They are the Manic Street Preachers and - watch out Shaky! - they're the future of Welsh rock 'n' roll. "Punktacular!!" exclaims an impressed Johnny Dee.
"Other bands look like football fans or your best mates or something and it's really dire," says Nicky, the bass player from the Manic Street Preachers. "We've got nothing in common with any other group and we wouldn't want to either."
"People hating us gives us as much happiness as anything" continues guitarist Richey. "Our goal is to be despised by all the people we don't like."
Viewers, welcome back to the "good" old days of punk rock, when the "kids" were "united", sported unwashed spiky hair and dodgy DIY fashion and enjoyed overthrowing the monarchy and stuff. Meet the Manic Street Preachers or the Manics to their fans. "We're the future of rock 'n' roll," they pipe in their lilting Welsh tones.
Here we are in tranquil Surrey countryside where the Manics are laying down some "tracks" for their first ever album ("we're gonna make a double album and the split up," says Nicky). They're staying here in a big rambling house that's been converted into a recording studio at the end of a windy, wooded lane. Whilst James, the singer, and drummer Sean are down in the basement listening back to the day's recording and occasionally sneaking off to play their newly purchased Sega Mega-Drive, the band's songwriting team of Richey and Nicky sit in their shared bedroom upstairs. Wearing T-shirts with slogans scrawled across them, they plop a Guns 'N' Roses tape in their stereo and sprawled across the bed they start to tell the Manics rock 'n' roll story.
They're from Blackwood in South Wales, a small mining town ("except there's no mines left"). "Everything's closed down and there's nothing to do," says Richey. "We just gave up and decided being in a group was easier."
"You can never find a date when it all started," says Nicky. "We've known each other all our lives. We all lived within a mile of each other and went to the same infants school, junior school and comprehensive."
So the Manics were invented. James (who uncharacteristically for someone living on the "edge" jogs six miles every morning to keep fit for their energetic live shows) thought of the name in his sleep ("it just came to him in his sleep") and the band was born. They'd barely learned how to play their instruments when they recorded two songs and sent them with loopy letters, about everybody else being crap and them being brilliant, to all the record business people they could find addresses for.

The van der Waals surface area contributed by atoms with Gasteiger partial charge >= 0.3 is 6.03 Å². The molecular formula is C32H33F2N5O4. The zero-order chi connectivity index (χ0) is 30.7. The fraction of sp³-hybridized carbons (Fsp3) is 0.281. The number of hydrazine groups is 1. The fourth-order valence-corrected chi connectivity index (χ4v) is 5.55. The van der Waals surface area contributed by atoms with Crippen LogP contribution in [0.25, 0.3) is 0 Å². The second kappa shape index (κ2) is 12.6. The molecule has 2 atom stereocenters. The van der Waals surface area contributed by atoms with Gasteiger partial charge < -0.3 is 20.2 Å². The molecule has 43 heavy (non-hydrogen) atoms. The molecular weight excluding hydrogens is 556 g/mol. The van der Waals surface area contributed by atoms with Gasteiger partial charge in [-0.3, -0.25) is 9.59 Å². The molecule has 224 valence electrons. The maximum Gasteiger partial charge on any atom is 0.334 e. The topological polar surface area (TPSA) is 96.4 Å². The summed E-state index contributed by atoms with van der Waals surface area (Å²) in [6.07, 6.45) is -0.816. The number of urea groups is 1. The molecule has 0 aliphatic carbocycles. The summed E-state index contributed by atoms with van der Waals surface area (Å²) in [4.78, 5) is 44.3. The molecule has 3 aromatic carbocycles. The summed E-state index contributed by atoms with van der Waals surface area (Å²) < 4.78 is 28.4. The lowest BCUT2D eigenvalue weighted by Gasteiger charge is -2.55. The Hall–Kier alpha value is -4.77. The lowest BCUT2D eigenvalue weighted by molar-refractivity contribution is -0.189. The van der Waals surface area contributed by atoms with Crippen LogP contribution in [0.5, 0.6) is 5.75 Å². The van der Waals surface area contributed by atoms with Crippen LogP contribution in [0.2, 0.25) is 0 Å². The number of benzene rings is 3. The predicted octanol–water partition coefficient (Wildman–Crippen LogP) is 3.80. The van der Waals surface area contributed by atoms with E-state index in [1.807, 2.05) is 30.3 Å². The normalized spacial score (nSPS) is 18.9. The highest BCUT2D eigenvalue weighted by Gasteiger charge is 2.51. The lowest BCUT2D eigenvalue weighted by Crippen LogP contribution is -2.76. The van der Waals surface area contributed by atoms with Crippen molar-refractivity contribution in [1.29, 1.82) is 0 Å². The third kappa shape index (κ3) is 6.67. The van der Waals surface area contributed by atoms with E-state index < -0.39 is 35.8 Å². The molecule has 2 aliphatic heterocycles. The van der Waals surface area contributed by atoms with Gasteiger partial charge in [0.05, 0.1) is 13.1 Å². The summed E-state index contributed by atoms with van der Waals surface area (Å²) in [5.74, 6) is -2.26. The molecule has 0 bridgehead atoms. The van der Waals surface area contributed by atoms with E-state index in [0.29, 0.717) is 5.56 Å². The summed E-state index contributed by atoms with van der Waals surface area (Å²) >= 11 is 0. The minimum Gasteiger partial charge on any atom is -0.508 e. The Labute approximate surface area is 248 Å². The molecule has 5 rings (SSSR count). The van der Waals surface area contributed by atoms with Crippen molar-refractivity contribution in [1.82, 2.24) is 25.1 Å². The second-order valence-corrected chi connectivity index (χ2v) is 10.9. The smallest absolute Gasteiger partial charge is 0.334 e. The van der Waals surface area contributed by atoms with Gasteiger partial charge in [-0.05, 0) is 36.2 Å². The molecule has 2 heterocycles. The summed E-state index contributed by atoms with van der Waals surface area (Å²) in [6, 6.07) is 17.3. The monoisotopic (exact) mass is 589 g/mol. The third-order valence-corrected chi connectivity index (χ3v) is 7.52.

Nicky: "The letters were just angry rants about us being the future of rock 'n' roll."
Richey: "Most bands are so boring and inarticulate that they were bound to be interested."
Anded they were. Their debut London "gigs" were packed to the gills with music biz bigwigs with huge wads of money in their back pockets.
Nicky: "We always thought it would be really easy and it was!
Have you always looked the way you do now?
Nicky: "Not so extreme. We always knew if we were in a band we'd have to make a massive effort to look good."
Richey: "When we did our first concert we said we had to something, we had to look like a band. So we got our white school shirts and sprayed 'Kill Yourself' and 'Teenage Beat' on them."
Today, trend-spotters, Richey is wearing a shirt with "Nothing To Do" emblazoned on it.
Richey: "It's nice and cheap and tacky."
Nicky: "And we think it looks good for some reason, ha ha ha!!!"
The Manics have "courted" controversy from the start. On their first tour they were besieged with people wanting to beat them up. They got bottled off stage in Brighton, Nicky got punched in the nose in Scotland and at one gig Sean (the only member of the group with a girlfriend) nearly got decapitated by a cymbal when someone dived into his drum kit. As well, for their encore each night they'd smash up their guitars and amplifiers. At the end of the tour they'd run up a debt of £26,000 due to smashed instruments. To make up some of the loss they played a posh Cambridge University "ball", but even then they weren't safe from attack.
Richey: We started playing our set and, before we knew it, there was blokes on stage pulling the plugs out and wielding sticks."
Then, to cap it all, a couple of months ago in the middle of an interview Richey whipped out a razor blade and slashed the message "4 REAL" deep into his arm. He was rushed to hospital where he had 17 stitches. The scars are still visible and he scratches and picks at them continually.
"The journalist was trying to say we were manufactured and just hero-worshipping past bands." explains Richey.
The Guns 'N' Roses tape clunks to an end ans Nicky stares out into the garden. The interview is drawing to a close.
"We play rock 'n' roll and we live rock 'n' roll" says Richey. "Rock 'n' roll is our lives!"
"That's a Poison quote from Smash Hits!" laughs Nicky.
"You know, I think we'd die for rock 'n' roll," continues Richey dramatically.
Aha! So, would you kill your mothers for rock 'n' roll?
"Oh no," says Nicky, a puzzled look on his face. "We love our mums."